Today, something a little different: history in animated form. In other words, I woke up this morning with a lot to do and not very much energy, so I’m doing something short and sweet. Today I’m going to talk a little about some historical cartoons.
Now, of course in the larger scheme of things we’ve got longer works like Disney’s Pocahontas, where the early history of America is … um … approximately represented. That might be unfair. I haven’t actually seen it! Maybe there were more talking raccoons around in those days than I know about.
So contemporary cartoons are an interesting way of looking at modern history. Take this wartime effort, in which Donald Duck has an evil personality who is a Nazi pimp.
Is this, in fact, the origin of Scrooge McDuck as a character?
But that’s not the prize of today’s post. No, that honour goes to nineteen fifty-whatever’s Hysterical History, which I’m told was actually made by Paramount’s animation studio, then rebranded under the Harvey logo:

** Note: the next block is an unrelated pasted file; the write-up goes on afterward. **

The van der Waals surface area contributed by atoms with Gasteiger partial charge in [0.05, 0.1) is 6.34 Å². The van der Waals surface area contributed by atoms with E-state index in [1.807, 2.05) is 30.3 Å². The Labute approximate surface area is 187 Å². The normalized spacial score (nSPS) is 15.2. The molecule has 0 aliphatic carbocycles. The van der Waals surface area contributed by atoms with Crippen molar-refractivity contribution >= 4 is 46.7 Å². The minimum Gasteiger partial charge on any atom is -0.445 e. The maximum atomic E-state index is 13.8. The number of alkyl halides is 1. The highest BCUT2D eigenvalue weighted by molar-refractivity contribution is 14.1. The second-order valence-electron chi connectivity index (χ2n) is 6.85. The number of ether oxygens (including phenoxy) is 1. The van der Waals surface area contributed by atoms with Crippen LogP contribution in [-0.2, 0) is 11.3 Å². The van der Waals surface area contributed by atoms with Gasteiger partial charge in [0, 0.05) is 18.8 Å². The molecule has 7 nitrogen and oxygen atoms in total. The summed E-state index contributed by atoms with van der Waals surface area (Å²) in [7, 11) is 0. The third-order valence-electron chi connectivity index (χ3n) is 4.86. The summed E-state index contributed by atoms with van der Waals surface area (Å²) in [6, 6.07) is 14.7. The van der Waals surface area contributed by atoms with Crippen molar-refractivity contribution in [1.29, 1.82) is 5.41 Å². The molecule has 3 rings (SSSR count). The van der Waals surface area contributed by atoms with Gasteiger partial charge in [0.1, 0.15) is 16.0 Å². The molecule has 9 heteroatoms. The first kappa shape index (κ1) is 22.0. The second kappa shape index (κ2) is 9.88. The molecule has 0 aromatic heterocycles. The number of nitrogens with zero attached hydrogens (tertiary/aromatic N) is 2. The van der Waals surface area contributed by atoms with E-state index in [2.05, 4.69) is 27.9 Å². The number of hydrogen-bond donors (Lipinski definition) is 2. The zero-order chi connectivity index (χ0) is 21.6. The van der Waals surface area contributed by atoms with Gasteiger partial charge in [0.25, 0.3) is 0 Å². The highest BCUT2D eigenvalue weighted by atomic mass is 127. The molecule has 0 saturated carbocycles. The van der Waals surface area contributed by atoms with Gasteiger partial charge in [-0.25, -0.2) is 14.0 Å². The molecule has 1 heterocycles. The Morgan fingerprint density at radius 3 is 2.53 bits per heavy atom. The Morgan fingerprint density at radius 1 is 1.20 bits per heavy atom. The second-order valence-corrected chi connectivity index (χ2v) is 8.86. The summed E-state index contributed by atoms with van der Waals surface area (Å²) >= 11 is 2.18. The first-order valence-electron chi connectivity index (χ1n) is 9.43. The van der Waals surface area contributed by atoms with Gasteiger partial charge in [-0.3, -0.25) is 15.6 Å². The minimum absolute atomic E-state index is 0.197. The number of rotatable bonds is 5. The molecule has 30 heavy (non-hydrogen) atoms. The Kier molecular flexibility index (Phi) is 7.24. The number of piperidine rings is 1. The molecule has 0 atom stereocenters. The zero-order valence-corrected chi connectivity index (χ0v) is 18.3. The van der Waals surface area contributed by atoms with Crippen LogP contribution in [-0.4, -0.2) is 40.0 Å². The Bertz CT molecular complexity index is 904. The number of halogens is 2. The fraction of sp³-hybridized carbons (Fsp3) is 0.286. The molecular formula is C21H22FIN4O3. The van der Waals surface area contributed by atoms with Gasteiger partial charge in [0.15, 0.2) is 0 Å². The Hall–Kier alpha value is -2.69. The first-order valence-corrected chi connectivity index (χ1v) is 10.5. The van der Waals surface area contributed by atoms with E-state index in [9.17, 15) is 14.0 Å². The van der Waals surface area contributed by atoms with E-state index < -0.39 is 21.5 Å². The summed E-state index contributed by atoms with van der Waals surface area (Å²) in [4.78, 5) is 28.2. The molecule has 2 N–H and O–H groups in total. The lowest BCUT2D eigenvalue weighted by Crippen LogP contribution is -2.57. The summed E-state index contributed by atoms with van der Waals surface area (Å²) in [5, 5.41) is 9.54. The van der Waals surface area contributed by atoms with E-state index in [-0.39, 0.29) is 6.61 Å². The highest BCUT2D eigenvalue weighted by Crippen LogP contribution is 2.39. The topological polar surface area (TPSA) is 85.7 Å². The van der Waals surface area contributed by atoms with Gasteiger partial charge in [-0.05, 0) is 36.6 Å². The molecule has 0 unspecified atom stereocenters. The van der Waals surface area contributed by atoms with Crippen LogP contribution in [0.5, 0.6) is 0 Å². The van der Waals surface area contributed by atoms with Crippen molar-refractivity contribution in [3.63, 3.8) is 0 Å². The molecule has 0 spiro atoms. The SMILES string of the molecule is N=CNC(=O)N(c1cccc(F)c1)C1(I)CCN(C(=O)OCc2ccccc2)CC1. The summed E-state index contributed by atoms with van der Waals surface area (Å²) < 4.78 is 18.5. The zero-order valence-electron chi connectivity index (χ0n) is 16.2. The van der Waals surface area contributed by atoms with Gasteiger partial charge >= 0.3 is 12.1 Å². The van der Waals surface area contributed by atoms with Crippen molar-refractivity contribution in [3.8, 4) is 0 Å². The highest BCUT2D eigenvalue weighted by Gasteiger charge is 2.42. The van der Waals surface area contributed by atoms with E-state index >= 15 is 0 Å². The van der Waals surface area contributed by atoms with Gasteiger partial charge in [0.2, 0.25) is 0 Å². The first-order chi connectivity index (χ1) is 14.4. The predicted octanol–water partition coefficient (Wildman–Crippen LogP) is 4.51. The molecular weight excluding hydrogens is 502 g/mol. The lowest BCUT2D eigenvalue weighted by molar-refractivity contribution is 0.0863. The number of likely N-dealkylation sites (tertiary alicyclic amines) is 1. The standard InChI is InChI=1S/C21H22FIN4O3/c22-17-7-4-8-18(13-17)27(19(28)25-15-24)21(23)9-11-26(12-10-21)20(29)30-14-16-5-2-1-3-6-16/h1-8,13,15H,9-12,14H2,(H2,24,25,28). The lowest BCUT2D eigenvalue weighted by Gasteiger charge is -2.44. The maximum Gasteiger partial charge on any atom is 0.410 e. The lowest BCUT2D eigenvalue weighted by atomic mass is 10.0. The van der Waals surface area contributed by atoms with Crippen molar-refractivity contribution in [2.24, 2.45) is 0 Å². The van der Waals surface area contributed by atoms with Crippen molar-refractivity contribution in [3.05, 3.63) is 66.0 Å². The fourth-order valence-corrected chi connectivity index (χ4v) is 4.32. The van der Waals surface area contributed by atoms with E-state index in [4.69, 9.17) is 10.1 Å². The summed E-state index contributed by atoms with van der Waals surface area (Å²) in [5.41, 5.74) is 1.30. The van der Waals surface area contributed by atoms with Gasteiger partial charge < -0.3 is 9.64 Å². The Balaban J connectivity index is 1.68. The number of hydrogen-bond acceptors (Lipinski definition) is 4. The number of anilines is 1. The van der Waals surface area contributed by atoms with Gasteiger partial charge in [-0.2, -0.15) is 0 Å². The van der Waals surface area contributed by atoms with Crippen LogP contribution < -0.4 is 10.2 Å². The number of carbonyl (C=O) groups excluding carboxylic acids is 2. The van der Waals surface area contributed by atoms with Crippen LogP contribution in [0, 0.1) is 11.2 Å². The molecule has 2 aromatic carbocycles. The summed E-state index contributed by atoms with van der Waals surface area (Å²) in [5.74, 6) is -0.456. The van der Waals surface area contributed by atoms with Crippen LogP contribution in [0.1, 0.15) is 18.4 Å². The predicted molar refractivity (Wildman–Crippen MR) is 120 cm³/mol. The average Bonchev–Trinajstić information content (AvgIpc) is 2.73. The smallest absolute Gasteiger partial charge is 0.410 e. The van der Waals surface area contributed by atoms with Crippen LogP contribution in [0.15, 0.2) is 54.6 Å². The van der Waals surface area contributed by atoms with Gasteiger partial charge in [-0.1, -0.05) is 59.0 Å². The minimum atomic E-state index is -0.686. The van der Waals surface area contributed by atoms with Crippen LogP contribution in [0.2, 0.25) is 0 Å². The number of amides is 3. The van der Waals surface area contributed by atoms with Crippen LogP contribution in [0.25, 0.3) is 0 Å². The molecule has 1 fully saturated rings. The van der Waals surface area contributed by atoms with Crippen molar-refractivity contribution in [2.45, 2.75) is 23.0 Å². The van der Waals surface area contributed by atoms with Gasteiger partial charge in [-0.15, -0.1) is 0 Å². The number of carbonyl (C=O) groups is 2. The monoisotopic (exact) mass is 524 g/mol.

Look at that off-brand rabbit. Jesus.
Anyway, here it is:
Now, this being a 1950s (or whenever) account of American history, it’s deeply fucked up, and like all such representations, nowhere is it more fucked up than its depiction of the
Native Americans Injuns.
When asked to do something, that fat guy at the bottom (who is meant to be Powhatan) says “ugh-kay.” My hand to God. And Pocahontas talks in caveman baby talk.
And lest you think the makers of the cartoon just hate Native Americans, don’t worry — there’s also women.
That’s — I’m not really sure what that is. Something seems to have happened to her nose. When Pocahontas appears, the joke, by the way, is that she’s so fat that John Smith would rather be burned alive than marry her. Comedy platinum.
In all honesty, my objection to this thing isn’t as a historian or even as an outraged possessor of a shred of common decency, but as a (sort of) humorist. There was this thing in the 50s where repeating stale old vaudeville gags was like … was like the Groucho glasses of comedy. You know how you put on some Groucho glasses and that’s our signifier for “I am wearing a disguise” even though they don’t conceal your appearance at all? It’s the same principle: you throw in some pratfalls, a fat joke, a dig at the IRS (are kids really that familiar with the IRS?) and so on, and what you get is a structure that looks like comedy without being at all funny. I’m not sure why it is that way — maybe adults don’t expect to laugh at things intended for kids, so they can’t tell the difference between things that aren’t funny to adults and things that aren’t funny to kids?
This prompts some thought about history education, which I may address tomorrow.